Many dentists feel most comfortable with medical immobilization because it’s the safest way to perform dental procedures when the patient can’t be depended on to hold still.
Nitrous Oxide: Inhaled through a nose mask, nitrous oxide is a generally safe anti-anxiety medicine. Importantly, the patient must continue breathing through the nose until the dental procedure is complete. So it’s not a good option for children younger than four or five or anyone who is crying or otherwise breathing through the mouth. In addition, a small minority of patients simply don’t respond to nitrous oxide. For some, it causes nausea, though this rarely lasts for more than a few hours after the appointment.
Conscious Sedation: Conscious sedation involves the use of sedatives to produce a calm, sleepy state without loss of consciousness. Individuals with autism vary widely in how they respond to conscious sedation. And sedatives can have serious side effects. So it’s important to carefully screen patients to rule out respiratory problems, evaluate tonsil size and look for other medical contraindications. If you and your son’s dentist are considering conscious sedation, I recommend having a physician perform a medical exam prior to the dental visit. You want to ensure that your son is a good candidate.
During conscious sedation, an appropriately trained assistant must carefully and continually monitor the patient’s vital signs at all times. Before dental professionals administer sedation, most states require that they complete advanced training and licensing. So ask about your dentist’s qualifications and credentials.
Usually the sedative is given as a pill or liquid one hour before the procedure. The most common choices include midazolam (Versed), hydroxyzine pamoate (Vistaril), meperidine (Demerol) or chloral hydrate. In addition, the dentist may want to use stabilization restraints and supplemental oxygen during the procedure.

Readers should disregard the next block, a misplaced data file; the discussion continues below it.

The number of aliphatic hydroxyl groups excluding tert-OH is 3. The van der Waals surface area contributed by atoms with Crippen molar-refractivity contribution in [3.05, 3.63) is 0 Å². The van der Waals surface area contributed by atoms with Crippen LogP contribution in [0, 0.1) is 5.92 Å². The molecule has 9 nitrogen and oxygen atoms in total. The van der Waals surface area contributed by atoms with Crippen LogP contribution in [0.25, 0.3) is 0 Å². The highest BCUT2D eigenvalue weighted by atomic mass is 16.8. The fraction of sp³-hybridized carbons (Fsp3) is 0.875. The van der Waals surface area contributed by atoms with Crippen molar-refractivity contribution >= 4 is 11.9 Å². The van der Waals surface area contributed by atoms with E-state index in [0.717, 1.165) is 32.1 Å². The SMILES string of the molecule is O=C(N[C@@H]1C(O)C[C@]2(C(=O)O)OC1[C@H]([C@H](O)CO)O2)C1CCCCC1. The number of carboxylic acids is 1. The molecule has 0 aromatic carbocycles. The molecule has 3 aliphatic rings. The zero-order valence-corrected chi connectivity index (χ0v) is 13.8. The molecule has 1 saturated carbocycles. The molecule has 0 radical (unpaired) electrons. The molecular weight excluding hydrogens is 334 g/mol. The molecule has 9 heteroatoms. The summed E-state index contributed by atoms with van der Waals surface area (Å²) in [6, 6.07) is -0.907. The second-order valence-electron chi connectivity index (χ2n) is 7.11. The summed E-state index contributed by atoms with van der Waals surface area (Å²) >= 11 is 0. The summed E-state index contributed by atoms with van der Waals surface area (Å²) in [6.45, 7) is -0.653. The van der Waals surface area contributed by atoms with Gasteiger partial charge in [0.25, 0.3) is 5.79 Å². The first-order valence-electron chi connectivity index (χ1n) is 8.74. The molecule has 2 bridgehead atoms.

General Anesthesia: General anesthesia, which involves loss of consciousness, is a last choice for those who don’t respond to the above options. It must be administered by a dental or medical anesthesiologist or certified registered nurse anesthetist in a hospital or fully equipped healthcare center. General anesthesia brings a number of health risks. So generally it’s not recommended for dental cleanings or other routine dental procedures.
I highly recommend that you and your son’s dentist discuss these treatment options in the context of the procedures your son needs. The Autism Speaks ATN/AIR-P Tool Kit for Dental Professionals can be a particularly helpful guide in this discussion.
Editor’s note: The Autism Speaks Resource Guide includes state-by-state listings of dentists who welcome patients with autism. Also see Dr. Shick’s previous Autism Speaks blog post – “A Trip to the Dentist Can Be a Positive Experience.”
Got more questions? Send them to GotQuestions@AutismSpeaks.org.